Looking for a new Twitter-cause (read: actual cause) to rally around? The Internet, as usual, is here to provide an outlet for all your righteous indignation. A new viral campaign concerning the lack of diversity in American literature is out for blood; #WeNeedDiverseBooks aims to expand the frontier of all those cis-person, straight, white, male narratives that have filled our bookstores and libraries for, well, ever. So, who's got a big web presence? Better yet, who knows a writer?
A lot of publishing people with clout have already lent a Tweet or two to the cause. Notably, award-winning hep cat Junot Diaz spoke to The New Yorker blog last week about his own experience being the only minority student in a predominantly white MFA program. In his typically sharp, unabashed fashion, Diaz reports of creative writing programs that "shit was too white." He goes on to explain: "too white as in my workshop reproduced exactly the dominant culture's blind spots and assumptions about race and racism (and sexism and heteronormativity..." Since such programs are producing a huge swathe of new American fiction and non-fiction writers, Diaz's caution is some daunting food for thought.
Authors like Gayle Forman have focused the movement even further, pointing to the startling lack of diverse characters in children's literature. She posted this image to her Tumblr recently, citing her own investment in the cause: "#WeNeedDiverseBooks...so both my daughters can see themselves -- and each other -- in books."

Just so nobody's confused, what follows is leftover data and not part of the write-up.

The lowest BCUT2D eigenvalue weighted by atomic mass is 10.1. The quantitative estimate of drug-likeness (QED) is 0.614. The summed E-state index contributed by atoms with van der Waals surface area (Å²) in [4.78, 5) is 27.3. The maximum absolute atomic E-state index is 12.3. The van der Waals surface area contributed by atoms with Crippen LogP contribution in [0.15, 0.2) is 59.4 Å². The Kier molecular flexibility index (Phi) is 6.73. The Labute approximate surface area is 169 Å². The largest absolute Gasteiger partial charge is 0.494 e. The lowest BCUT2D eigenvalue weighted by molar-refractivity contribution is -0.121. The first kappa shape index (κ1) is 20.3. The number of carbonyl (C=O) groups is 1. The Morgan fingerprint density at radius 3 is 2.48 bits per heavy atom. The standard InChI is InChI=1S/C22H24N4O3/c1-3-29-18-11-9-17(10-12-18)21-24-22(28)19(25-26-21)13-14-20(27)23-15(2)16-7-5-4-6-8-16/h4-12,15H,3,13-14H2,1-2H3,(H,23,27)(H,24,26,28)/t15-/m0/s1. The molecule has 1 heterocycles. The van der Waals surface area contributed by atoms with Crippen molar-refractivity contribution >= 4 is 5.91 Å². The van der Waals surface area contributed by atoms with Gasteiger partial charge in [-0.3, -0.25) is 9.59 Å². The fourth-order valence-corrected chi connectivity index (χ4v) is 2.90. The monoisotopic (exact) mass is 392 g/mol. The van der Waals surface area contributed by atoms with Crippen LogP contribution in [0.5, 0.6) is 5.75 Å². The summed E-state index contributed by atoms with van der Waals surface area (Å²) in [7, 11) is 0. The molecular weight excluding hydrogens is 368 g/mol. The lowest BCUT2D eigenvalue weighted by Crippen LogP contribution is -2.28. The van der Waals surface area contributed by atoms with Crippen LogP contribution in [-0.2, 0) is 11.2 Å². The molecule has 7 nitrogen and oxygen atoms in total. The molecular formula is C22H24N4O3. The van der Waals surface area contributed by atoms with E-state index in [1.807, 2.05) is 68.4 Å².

Plenty of other good reasons to lobby abound. Author Chuck Wendig wrote on his Twitter the other day, "I never have to walk into a bookstore and ask, 'where's the straight white male section?' BECAUSE I'M ALREADY IN IT. #WeNeedDiverseBooks." And here are some other choice reasons from the movement's Tumblr:
According to a recent bit of coverage at Salon:
"Unlike some hashtag activism efforts, #WeNeedDiverseBooks has a plan to get noticed and make a dent in the publishing world...The hope is to 'get enough people to participate to make the hashtag trend and grab the notice of more media outlets."
Hark! It's been noticed.
Though the campaign started last week, let's keep the dream alive! Do what you can to lobby for diverse books! Or, tell the platform (or us!) your own nifty reason for getting involved.
Images courtesy of Tumblr, Twitter.